The latest expert opinions, articles, and guides for the Java professional.
Introduction to your next generation Text Editor
We believe that smart tools enable creative work with any project, no matter how big or small it is, be it a fresh startup or something that’s been in development for a long time.
– Max Shafirov, CEO of JetBrains, makers of IntelliJ IDEA
Brief Overview of the IDE landscape
If you’re just joining the conversation, then you probably know quite well that IDE stands for Integrated Development Environment, and is most likely one the first tools you learned how to use (unless vi was more your style). IDEs emerged in order to give developers working on more complex applications more of a feature-rich experience. At least, more than a glorious notepad capable of opening multiple documents at the same time.
As you can see in the image from Java Tools and Technologies Landscape 2014 (below), in Java we have about a dozen (or maybe more) options for developers to give their gorgeous code life: Eclipse, IntelliJ IDEA, NetBeans, Spring Tool Suite, IBM RAD, MyEclipse, JBoss Dev Studio and Codenvy (formerly “eXo IDE”) are some products designed to fulfill our IDE requirements, but predecessors to what many consider “modern IDEs” – such as vi/vim, Emacs and Notepad++ – are still in use by small segments of hardcore fans.
These days, IDEs are more or less ubiquitous, with 97% of developers surveyed in a 2013 RebelLabs survey reportedly using one. In modern IDEs, opening multiple projects, figuring out dependencies between them, integrating the build systems, navigating type systems, and even the plain automatic compilation on save is something so common in the Java world that we don’t even consider these actions as features. They are must-haves that are basically non-negotiable. Indeed, many developers don’t even consider using a programming language for any serious work if the IDE support for it is lacking.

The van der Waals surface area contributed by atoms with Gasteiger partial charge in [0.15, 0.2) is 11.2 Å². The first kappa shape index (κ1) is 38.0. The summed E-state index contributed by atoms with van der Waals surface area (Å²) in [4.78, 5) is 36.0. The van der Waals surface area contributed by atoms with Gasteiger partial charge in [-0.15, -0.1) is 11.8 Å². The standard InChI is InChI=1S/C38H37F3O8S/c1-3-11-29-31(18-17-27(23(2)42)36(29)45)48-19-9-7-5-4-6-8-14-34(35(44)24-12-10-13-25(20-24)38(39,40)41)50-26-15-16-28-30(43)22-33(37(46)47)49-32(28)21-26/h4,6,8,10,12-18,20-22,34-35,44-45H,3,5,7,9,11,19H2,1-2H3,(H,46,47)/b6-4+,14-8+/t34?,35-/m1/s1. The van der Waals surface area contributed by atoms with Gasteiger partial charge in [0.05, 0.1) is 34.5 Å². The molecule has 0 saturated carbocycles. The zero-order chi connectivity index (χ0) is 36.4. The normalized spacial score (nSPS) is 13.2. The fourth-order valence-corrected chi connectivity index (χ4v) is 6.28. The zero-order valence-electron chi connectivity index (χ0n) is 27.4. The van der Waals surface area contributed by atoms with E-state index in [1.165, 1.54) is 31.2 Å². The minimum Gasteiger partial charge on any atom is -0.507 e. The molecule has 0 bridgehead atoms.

Considering that over 90% of Java devs out there are using Eclipse, IntelliJ IDEA or NetBeans, and Spring Tool Suite is an implementation of Eclipse with mostly the same shortcuts, we’ve decided to focus on these three IDEs.
This report is ultimately a quick guide for learning the shortcuts and, to an extent, a bit more about the features, of Eclipse, IntelliJ IDEA and NetBeans. Our goal here is to help you learn your current IDE better, so that you can be more fluent or learn new features. We also hope you’ll get a decent snapshot of other IDEs and how things are done elsewhere, in case you decide to ever switch some day.
So, let’s find out a little bit more about each of them, starting with our market leader, Eclipse…
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